After his mother died, Eric Dimmer wondered about the hereditary heart disease she had been diagnosed with — hypertrophic cardiomyopathy (HCM). He made an appointment to visit his doctor.
His physician listened to his heart, hearing a murmur that Dimmer didn’t know was there. That same day he received a diagnostic ultrasound of his heart, which revealed abnormal muscle thickness. This discovery led to further testing and Dimmer was diagnosed with HCM.
Armed with this diagnosis, he met with a cardiologist at Sanford Heart who outlined his treatment options, which included an implantable cardioverter defibrillator (ICD). An ICD functions similar to a pacemaker, sending low-energy or high-energy shocks that can reset a heart.
After choosing ICD implantation as a safeguard to protect his heart, Dimmer turned his attention to the next generation.
Focusing on family heart disease
His daughters, Dimmer knew, could have inherited HCM. He wanted to know more and met with Sanford Heart’s certified genetic counselor, Kristen DeBerg.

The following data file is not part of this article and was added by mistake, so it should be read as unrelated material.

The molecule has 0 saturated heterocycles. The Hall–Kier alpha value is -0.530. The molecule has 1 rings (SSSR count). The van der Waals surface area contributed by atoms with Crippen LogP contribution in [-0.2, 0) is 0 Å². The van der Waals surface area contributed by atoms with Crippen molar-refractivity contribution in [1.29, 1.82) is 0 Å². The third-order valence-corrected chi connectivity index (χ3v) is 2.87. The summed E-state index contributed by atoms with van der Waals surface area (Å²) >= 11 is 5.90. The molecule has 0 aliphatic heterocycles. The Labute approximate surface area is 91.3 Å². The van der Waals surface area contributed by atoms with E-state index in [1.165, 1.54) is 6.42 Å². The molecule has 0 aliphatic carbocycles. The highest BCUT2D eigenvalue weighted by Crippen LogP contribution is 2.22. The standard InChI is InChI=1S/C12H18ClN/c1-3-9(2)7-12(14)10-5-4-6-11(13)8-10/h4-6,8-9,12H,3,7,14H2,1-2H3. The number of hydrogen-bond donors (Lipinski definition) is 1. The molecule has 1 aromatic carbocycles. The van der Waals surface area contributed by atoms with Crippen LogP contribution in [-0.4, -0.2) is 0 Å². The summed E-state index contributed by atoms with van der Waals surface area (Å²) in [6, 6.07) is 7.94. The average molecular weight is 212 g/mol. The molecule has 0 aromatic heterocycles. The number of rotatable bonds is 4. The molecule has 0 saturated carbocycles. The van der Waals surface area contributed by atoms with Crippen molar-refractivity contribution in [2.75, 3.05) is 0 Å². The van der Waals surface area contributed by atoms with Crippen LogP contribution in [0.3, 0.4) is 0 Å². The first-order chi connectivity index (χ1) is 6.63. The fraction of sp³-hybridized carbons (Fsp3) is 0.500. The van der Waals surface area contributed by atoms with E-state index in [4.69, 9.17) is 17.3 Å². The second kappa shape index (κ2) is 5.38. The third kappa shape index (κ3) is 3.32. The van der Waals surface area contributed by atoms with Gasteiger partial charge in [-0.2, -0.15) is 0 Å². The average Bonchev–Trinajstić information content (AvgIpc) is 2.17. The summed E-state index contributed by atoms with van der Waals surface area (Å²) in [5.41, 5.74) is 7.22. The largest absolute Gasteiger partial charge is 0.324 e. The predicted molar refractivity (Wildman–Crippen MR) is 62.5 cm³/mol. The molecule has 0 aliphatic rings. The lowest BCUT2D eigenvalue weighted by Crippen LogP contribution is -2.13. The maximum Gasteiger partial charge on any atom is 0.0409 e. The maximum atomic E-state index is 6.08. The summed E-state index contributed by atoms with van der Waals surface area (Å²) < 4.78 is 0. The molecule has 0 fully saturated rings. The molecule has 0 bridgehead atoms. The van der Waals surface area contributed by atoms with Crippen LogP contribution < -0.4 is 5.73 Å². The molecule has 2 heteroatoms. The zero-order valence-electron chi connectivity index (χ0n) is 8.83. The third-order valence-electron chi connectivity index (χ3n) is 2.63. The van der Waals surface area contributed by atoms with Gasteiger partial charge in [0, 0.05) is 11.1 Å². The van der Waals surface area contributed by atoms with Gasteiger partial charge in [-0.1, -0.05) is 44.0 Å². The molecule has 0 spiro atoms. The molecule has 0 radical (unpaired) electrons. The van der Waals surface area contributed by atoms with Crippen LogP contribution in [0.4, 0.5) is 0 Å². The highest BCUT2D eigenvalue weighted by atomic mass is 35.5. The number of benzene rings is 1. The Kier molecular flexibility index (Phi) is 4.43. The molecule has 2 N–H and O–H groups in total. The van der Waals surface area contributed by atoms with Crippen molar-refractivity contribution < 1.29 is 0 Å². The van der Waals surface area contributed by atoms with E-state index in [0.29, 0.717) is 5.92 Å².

“If we knew the specific gene that gave me this condition, I was thinking it’d be a lot simpler to test my family,” Dimmer said. “And that’s when everything snowballed.”
He distinctly remembers the phone call from DeBerg with his genetic testing results.
“I was sitting there at work and I was worried. I didn’t know what to expect,” Dimmer said. “She said there could be an unknown variant. Something I have that’s the reason for my heart being the way that it is. And then she said, we think that it’s Fabry disease. I didn’t know anything about it at the time.”
Fabry disease is an inherited disorder resulting from the buildup of a particular type of fat in the body’s cells. Even in childhood, this buildup starts to cause symptoms that affect many different parts of the body.
DeBerg asked Dimmer if he had ever experienced burning in his hands or feet? Did he have any issues with sweating?
‘All my answers were yes’
“All my answers were yes,” he said. “Yeah, yeah, yeah, I’ve had those. I’ve had that.”
After another test to confirm, Dimmer was officially diagnosed. Treating Fabry disease involves regular enzyme replacement therapy. This helps the body produce less of the fatty substance that can build up in kidney, heart or skin cells.
“I go every other week and my infusions take four hours,” Dimmer said. “The treatment has stopped both my heart from getting thicker and my kidneys from getting worse.”
His diagnosis could reach across his family tree, potentially affecting his children and siblings, as well as other relatives. His sister has also been diagnosed with Fabry disease, and Dimmer contacted his mother’s siblings.
“We reached out to our extended family about the importance of getting tested because they all have children,” Dimmer said. “It’s important, if you have a condition like this, to reach out to others.”
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